SUPPLEMENT: CAREER DEVELOPMENT; Tales from the staff boom

There has been a recent resurgence in recruitment in the industry, but sector figures are uneven, writes Ken Gofton

There has been a recent resurgence in recruitment in the industry, but

sector figures are uneven, writes Ken Gofton



There was no let up in the restructuring of marketing departments in

1995. The merging of product groups, divisions and subsidiaries, and the

removal of management layers, meant that most sectors finished last year

with fewer marketing directors and top managers. But with economic

recovery leading to additional work loads, there is a very buoyant

demand for brand managers.



Many companies cut staff to the bone in the recession and stopped all

graduate training and recruitment. What is happening now, argues David

Pakeman, chief executive of recruitment specialist The Lloyd Group, is

that those companies are finding the upturn in business is putting

enormous pressure on their marketing teams. Hence the current rush to

recruit extra hands.



But Pakeman has also been in the business long enough to know demand is

cyclical - enjoy the good times while they last, he suggests.



Putting figures to the scale of the recruitment boom is not easy, but

we’ll try. One source is London-based Data Management Services Group

(DMS) which, on a six-weekly cycle, checks who is holding what key jobs

in the UK’s top 3000 advertisers.



The information is collected by job title, but because a given title can

mean different things in different companies - and because the main

purchasers of the information are ad agencies which need to be up to

date on the marketing world’s movers and shakers - the data is processed

by job responsibility.



DMS tracks three major categories:



* Key advertising decision makers - in the main, marketing directors



* Initial advertising decision makers - equivalent to senior marketing

managers



* Brand and product managers.



In our charts we’ve homed in on three key sectors for jobs. In food

there has been a drop of 48 (17.8%) at marketing director level over the

past year. The number of senior marketing managers is also down, though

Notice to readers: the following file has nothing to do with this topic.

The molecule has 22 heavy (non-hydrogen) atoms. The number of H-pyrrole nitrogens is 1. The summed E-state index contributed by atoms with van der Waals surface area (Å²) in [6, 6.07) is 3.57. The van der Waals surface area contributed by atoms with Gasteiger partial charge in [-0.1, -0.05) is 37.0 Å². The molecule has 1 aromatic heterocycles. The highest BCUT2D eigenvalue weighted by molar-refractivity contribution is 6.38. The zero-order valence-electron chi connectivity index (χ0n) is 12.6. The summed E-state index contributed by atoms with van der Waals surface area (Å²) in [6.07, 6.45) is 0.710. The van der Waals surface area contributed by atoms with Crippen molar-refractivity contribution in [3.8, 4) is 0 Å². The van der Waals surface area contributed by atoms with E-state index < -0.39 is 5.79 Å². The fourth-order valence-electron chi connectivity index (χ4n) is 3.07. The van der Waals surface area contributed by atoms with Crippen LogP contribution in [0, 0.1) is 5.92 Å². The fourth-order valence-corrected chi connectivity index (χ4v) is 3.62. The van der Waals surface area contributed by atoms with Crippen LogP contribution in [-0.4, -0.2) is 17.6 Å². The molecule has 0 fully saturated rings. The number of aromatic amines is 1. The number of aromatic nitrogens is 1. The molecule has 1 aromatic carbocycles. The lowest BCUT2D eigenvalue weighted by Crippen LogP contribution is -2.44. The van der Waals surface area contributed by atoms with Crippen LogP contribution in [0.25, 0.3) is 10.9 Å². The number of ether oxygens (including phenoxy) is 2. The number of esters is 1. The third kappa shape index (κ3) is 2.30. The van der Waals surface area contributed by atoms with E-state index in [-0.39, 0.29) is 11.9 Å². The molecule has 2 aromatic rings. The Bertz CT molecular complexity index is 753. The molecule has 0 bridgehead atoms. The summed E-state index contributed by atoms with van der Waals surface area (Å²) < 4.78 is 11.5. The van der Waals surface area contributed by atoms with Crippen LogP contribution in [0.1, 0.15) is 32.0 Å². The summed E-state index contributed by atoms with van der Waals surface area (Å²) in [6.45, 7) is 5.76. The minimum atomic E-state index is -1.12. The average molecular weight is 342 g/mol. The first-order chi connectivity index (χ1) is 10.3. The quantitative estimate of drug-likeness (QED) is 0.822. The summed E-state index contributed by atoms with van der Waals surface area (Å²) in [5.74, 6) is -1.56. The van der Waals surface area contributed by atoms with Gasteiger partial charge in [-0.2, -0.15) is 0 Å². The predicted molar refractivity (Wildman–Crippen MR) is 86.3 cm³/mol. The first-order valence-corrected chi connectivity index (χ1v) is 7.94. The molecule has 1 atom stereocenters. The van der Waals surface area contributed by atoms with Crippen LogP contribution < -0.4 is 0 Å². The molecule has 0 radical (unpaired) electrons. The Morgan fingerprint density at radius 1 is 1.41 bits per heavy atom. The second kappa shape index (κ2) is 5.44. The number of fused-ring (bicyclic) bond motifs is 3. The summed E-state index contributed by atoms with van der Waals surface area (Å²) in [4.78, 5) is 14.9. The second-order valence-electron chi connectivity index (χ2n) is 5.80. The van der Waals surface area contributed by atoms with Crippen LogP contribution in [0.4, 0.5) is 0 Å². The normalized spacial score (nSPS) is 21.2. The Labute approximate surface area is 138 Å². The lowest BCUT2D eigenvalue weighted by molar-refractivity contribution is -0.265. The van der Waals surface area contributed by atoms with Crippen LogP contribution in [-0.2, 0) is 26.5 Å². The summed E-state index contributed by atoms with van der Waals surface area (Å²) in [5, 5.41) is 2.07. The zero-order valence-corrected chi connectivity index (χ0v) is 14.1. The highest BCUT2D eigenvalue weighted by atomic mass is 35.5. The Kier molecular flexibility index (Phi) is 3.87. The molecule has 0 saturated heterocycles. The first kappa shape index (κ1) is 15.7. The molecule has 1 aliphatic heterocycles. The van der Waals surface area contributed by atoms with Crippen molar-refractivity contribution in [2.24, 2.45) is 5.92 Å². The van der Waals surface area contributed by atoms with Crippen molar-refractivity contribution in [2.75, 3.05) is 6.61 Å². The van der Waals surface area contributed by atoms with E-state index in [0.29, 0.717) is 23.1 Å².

only by 21 (7%). But there are an extra 44 brand managers in the

industry, a jump of 10.5%.



There’s a similar story in drinks. Top jobs have shrunk - director level

and senior manager level are down by 13.5% and 7% repectively - while

the number of brand managers has grown nearly 15%.



It is financial services that provides the contrast. Although the number

of marketing directors or equivalent dipped in early, it is about 4% up

on where it was in February last year. The number of senior marketing

managers is unchanged. Meanwhile, the number of brand managers recorded

in the sector has rocketed by 138 - or 61%. Put it down to all those

direct-sell insurance and Personal Equity Plan launches.



About the only two sectors where there has been any significant increase

in the number of director-level marketing jobs are industrial marketing

and ‘office automation’, which takes in the booming IT area.



Overall, the consultancy claims that the number of brand managers

employed in the companies it monitors has increased by almost 1000 in

the past year. In contrast, there are 275 fewer marketing directors and

111 fewer senior marketing directors. The way DMS monitors the marketing

profession also means it keeps tabs on who is switching companies and

who is being promoted. It is a measure of the ‘churn’ going on in the

marketplace that the numbers of vacancies, internal promotions and

people moving between companies are at their highest levels for at least

a year.



Naturally, actual appointments lag behind jobs being advertised. But the

volume of job ads provides another check on what is happening in the

market. Haymarket Business Publications has a central monitoring

department which tracks the sector in Marketing, Campaign, PR Week and